In the U.S, and the rest of the world, it would be more honest to call the “health care” system a “health repair” system. Today some two to three billion people are food-insecure. Roughly 800 million are hungry and another perhaps two billion are micronutrient malnourished. Almost all of these people have weakened immune systems and are more susceptible to disease.
Interactions between the biophysical and social dimensions of the food problem are daunting. Meeting human nutritional needs means increasing agricultural production some 70% to 100% by 2050 in response to a growing population, rising demand in emerging economies for meat-rich diets, and increasing competition from biofuels. Such a production increase will create pressure to expand the already-dangerous fossil fuel subsidy to agriculture. The results will be more greenhouse gas emissions, land degradation, and likely higher food prices.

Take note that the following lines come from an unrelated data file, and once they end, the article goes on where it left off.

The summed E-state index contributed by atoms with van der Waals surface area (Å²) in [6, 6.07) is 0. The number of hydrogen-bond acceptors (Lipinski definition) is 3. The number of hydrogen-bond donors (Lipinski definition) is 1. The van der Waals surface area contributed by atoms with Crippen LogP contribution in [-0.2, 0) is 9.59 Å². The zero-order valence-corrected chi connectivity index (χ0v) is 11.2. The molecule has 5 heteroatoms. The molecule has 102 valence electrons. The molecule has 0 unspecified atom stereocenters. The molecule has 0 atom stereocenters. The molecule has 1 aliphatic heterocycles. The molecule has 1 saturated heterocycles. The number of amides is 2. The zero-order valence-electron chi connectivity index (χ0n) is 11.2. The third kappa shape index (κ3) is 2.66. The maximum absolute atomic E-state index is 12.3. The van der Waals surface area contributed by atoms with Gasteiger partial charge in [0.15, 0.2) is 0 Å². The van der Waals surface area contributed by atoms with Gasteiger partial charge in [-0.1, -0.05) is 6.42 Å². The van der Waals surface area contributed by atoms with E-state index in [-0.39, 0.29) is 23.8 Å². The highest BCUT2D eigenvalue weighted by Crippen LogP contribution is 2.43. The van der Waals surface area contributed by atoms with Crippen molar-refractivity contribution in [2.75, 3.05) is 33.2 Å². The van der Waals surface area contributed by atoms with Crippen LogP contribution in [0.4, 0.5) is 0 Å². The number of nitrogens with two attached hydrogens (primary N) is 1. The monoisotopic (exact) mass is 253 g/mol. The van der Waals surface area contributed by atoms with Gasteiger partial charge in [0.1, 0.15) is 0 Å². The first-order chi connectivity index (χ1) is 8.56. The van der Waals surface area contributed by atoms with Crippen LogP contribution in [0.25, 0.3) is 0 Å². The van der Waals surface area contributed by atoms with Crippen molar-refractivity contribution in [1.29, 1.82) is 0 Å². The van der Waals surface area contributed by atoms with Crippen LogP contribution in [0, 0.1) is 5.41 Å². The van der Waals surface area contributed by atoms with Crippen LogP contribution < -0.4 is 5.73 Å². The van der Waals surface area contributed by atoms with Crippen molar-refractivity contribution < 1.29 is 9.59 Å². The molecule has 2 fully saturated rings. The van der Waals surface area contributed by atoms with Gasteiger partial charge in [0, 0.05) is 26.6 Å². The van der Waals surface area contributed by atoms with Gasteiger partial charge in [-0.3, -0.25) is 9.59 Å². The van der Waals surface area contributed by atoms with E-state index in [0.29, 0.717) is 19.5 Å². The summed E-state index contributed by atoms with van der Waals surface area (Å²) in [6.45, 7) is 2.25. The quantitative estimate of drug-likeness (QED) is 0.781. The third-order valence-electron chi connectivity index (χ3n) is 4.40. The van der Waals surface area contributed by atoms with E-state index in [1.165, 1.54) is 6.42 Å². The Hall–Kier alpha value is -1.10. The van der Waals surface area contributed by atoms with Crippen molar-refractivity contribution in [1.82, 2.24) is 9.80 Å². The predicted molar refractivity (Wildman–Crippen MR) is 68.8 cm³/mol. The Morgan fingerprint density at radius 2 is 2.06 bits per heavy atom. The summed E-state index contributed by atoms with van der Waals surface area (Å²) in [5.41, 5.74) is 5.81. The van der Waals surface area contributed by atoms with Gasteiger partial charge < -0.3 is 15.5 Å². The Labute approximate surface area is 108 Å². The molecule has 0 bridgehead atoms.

Perhaps the biggest uncertainty is whether key politicians will recognize the population-food-health crisis and provide the leadership necessary to avoid a calamitous loss of food security and, thus, the loss of health and well-being.
Bing Professor of Population Studies, President of the Center for Conservation Biology, Department of Biology, Stanford University; Adjunct Professor, University of Technology, SydneyNo slides available
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